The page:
A lot of things about the Thomas Fire surprised veteran Ventura County firefighter Steve Kaufmann.
The fact that it burned 70 square miles in 12 hours. The fact that it nearly incinerated City Hall in downtown Ventura. But perhaps the most shocking to him was that by daybreak on the first full day of the fire, more than 150 homes had been destroyed.
“We don’t normally see major structure devastation on our wildland fires,” he said.
Ventura County has long been known for its strict enforcement of fire protection rules. So it’s surprising to Kaufmann and other fire officials that most of the roughly thousand structures that have burned so far in the Thomas Fire have been within its borders.
Since 2001, Ventura County has experienced just a single wildfire that burned more than 18 homes, according to data from the California Department of Forestry and Fire Protection. (It was the Simi Fire, which burned during the epic 2003 wildfire season.)
Los Angeles, Riverside, San Diego and San Bernardino counties all had multiple fires that were more destructive during that same period.
Under California law, residents in areas of high wildfire risk have to maintain 100 feet of clearing around their homes. It’s what’s known as “defensible space.”
But counties have a lot of discretion on how to enforce the law.
In Ventura County, if you don’t clear your brush, officials will fine you $1,658 (it goes up to $1,800 in 2018). They’ll also do the yard work themselves and then bill you for the cost.
Bob Roper, the former fire chief of Ventura County who retired in 2012, said numerous fire officials have called to ask him what they can learn from Ventura’s approach. When he tells them about the high fines, “They say, thanks for the information, but if I tried that in my jurisdiction, we’d be shot.”
Indeed, Ventura County is much more aggressive than most of its neighbors. San Bernardino charges only $100 for failing to clear brush. And Orange County doesn’t have the authority to remove brush on private property at all.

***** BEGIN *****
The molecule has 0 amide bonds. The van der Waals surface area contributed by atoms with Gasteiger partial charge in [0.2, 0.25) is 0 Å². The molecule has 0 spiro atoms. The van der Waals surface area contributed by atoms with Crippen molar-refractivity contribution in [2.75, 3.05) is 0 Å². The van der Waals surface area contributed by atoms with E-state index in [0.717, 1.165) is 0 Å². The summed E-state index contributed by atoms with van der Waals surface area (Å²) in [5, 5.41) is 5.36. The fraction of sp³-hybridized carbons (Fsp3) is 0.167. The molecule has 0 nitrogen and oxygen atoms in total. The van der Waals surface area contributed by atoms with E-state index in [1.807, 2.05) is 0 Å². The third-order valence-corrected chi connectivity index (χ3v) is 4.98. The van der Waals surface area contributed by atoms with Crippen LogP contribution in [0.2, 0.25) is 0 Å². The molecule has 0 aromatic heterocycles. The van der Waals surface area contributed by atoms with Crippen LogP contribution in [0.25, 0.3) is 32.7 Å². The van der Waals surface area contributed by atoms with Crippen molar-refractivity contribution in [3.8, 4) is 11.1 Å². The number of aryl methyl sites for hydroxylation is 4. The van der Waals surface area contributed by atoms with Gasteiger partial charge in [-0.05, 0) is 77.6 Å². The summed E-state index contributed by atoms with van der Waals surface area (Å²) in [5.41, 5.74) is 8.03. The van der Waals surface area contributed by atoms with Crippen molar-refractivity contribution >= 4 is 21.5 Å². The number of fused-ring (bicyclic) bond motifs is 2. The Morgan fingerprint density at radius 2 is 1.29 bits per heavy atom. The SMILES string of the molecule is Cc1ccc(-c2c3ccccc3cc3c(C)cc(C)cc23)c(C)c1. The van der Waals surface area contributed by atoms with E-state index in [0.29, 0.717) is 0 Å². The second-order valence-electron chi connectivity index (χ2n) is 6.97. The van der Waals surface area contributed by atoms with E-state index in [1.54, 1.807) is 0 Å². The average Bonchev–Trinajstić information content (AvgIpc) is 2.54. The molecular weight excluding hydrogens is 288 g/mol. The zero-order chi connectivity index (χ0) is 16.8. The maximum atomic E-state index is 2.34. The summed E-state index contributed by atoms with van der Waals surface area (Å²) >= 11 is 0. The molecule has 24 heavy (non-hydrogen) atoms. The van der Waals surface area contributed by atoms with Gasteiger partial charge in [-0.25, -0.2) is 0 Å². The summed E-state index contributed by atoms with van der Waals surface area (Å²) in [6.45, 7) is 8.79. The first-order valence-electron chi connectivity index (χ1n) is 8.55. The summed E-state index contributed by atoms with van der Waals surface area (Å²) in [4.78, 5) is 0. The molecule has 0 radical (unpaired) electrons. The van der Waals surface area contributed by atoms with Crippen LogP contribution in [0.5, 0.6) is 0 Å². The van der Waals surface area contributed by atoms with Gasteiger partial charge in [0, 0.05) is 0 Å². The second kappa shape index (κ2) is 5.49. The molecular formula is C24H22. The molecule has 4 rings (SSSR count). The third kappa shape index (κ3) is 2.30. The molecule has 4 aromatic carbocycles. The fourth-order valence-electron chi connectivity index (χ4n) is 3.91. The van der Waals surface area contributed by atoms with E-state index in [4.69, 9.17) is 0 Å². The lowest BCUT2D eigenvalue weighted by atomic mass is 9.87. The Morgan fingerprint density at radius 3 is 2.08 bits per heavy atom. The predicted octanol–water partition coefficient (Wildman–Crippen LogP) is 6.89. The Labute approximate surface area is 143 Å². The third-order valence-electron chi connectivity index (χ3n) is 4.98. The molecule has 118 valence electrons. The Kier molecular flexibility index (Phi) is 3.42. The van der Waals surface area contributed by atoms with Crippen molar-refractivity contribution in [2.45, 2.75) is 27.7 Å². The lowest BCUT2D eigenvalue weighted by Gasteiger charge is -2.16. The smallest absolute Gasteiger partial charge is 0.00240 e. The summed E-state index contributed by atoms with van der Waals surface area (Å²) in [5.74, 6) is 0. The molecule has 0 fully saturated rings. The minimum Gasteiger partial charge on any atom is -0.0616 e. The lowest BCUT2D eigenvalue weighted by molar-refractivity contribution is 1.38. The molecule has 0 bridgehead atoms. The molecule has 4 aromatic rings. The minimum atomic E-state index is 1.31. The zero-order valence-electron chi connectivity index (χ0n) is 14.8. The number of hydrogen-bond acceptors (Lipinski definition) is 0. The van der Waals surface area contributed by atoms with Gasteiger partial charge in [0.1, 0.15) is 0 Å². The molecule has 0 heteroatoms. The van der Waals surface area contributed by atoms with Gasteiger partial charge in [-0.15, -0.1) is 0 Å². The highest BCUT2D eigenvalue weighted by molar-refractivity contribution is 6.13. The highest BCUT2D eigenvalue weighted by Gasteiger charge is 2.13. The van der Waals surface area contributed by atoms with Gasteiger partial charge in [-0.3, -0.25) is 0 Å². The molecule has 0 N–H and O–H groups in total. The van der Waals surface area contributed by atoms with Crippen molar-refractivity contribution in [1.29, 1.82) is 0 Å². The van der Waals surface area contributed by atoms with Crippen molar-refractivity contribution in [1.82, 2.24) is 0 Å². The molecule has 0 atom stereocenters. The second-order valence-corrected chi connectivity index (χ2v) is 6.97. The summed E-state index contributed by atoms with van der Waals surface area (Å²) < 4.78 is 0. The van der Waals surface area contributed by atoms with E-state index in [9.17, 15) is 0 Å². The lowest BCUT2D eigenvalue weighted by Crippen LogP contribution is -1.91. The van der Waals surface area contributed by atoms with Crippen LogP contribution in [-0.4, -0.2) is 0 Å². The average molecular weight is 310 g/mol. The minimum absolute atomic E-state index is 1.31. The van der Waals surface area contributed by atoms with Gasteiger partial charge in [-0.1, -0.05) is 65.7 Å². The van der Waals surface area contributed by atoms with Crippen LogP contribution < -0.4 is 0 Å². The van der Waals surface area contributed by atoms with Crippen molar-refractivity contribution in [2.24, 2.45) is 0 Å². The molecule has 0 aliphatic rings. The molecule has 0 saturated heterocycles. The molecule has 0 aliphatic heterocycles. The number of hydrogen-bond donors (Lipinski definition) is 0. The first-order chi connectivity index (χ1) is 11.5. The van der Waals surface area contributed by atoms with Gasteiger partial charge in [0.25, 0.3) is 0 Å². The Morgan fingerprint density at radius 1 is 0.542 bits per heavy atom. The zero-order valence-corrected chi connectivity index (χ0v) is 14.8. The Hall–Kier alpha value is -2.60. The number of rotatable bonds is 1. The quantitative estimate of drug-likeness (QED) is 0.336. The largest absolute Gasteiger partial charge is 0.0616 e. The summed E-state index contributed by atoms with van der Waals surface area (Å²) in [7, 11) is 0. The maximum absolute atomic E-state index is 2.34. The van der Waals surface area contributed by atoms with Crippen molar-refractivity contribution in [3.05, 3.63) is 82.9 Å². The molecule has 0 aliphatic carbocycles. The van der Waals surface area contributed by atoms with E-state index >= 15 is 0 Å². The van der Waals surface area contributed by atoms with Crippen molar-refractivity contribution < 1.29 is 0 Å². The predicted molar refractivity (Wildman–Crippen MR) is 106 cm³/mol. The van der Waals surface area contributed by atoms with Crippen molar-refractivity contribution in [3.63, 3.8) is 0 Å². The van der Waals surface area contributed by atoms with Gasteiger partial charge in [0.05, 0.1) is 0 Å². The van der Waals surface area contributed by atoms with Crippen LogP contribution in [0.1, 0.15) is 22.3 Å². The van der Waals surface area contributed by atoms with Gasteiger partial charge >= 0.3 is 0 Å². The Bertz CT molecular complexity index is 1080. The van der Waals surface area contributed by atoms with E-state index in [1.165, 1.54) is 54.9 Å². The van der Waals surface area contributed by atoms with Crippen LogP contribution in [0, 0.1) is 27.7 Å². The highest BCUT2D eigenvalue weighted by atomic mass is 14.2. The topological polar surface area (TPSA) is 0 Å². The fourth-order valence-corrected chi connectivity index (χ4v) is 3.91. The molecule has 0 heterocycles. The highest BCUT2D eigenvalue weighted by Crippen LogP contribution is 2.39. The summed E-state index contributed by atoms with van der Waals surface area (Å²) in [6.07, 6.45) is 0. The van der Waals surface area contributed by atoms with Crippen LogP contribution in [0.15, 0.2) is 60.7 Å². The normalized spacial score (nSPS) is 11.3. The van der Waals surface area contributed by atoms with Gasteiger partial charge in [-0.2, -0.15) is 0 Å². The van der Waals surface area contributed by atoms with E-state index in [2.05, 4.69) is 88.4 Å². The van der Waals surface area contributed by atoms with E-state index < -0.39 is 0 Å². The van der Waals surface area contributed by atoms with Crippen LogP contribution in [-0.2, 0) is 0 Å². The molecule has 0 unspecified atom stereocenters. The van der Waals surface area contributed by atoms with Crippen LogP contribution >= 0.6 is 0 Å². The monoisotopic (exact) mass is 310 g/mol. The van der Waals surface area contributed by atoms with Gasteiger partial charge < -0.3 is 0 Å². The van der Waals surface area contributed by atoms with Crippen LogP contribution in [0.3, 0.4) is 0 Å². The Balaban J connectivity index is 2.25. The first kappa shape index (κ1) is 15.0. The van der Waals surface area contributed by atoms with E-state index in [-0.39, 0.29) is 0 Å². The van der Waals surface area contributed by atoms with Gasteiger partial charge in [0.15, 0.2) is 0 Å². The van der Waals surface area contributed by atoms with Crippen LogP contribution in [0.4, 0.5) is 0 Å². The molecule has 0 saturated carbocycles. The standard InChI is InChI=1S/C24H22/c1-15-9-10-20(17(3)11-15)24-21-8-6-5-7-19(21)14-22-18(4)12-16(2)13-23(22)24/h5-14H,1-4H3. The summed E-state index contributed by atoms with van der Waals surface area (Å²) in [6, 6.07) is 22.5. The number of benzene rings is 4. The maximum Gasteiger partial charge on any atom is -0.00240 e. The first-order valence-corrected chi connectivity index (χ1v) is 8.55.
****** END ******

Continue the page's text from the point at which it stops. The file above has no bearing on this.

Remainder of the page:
But in the back of Roper’s mind, he always knew that one out of control, wind-blown wildfire could upend his county’s track record of success. Because in those situations, even people who have done everything right can lose their homes.
To show me what he meant, he invited me up to Ojai for a drive.
It was Day 10 of the Thomas Fire, Dec. 13, and the Ojai Valley looked the way I imagine a smoggy Los Angeles did in the 1960s. The sun was a blood orange, and the mountains were a gradient of hazy pastels. The smoke got worse over the course of the day, and after a few hours of driving around, I felt nauseous.
As we climbed into the Upper Ojai Valley, most of the houses we saw along Highway 150 had burned. I saw the charred skeletons of stationary bicycles and the rims of cars melted into silvery puddles. As we pulled into the ash-speckled driveway of another destroyed home, Roper told me the residents had done a great job clearing brush from around their house.
“It happened to be when the wind blows hard enough, you end up with what we call a firestorm,” he said.
This is the face of the Thomas Fire, and it has raised a question across Ventura County: Are its policies actually doing enough to protect homes?
Max Moritz says no. He’s a wildfire expert with the UC Cooperative Extension in Santa Barbara.
“Defensible space has a very specific use. It’s to provide a place for firefighters to do their work. It doesn’t actually necessarily in and of itself protect the home from ignition,” he said. “We also have to think of the structure itself. What if nobody is there to defend it?”
Most houses that burn in a wildfire ignite not from a wall of fire, but from windblown embers that can travel up to 4 miles. That means fireproofing a home really depends on how it’s built. If a hot ember lands on the roof or deck, will it catch? Can embers blow into attic vents or crawl spaces? Are gutters cleared out, or full of pine needles?
California law requires all new houses in the highest-risk wildfire zones to be built using fire-resistant materials. But there are many older homes in these areas that aren’t required to meet the code unless they’re renovated.
“Modern building codes are great for new construction,” said Roper. “But the majority of the homes in the wildfire-prone area are already built.”
For Richard Halsey, director of the Chaparral Institute, the problem isn’t just what the houses are made of, but where they’re built. He believes elected officials who permit construction in fire-prone areas should be held liable when they burn down.
“We cannot keep putting people out in dangerous conditions, like we’re doing, we just can’t,” he told KPCC’s Take Two. “I know there’s a housing crisis, but we’re going to have a mortality crisis if we keep doing this.”
But Roper thinks even the strictest policies in the world won’t stop every firestorm. In 70 mph winds, the most fireproof homes can burn.
“Sometimes Mother Nature is more powerful than us,” he said, as we drove down from the Upper Ojai Valley in thickening smoke. “We can’t win every fight.”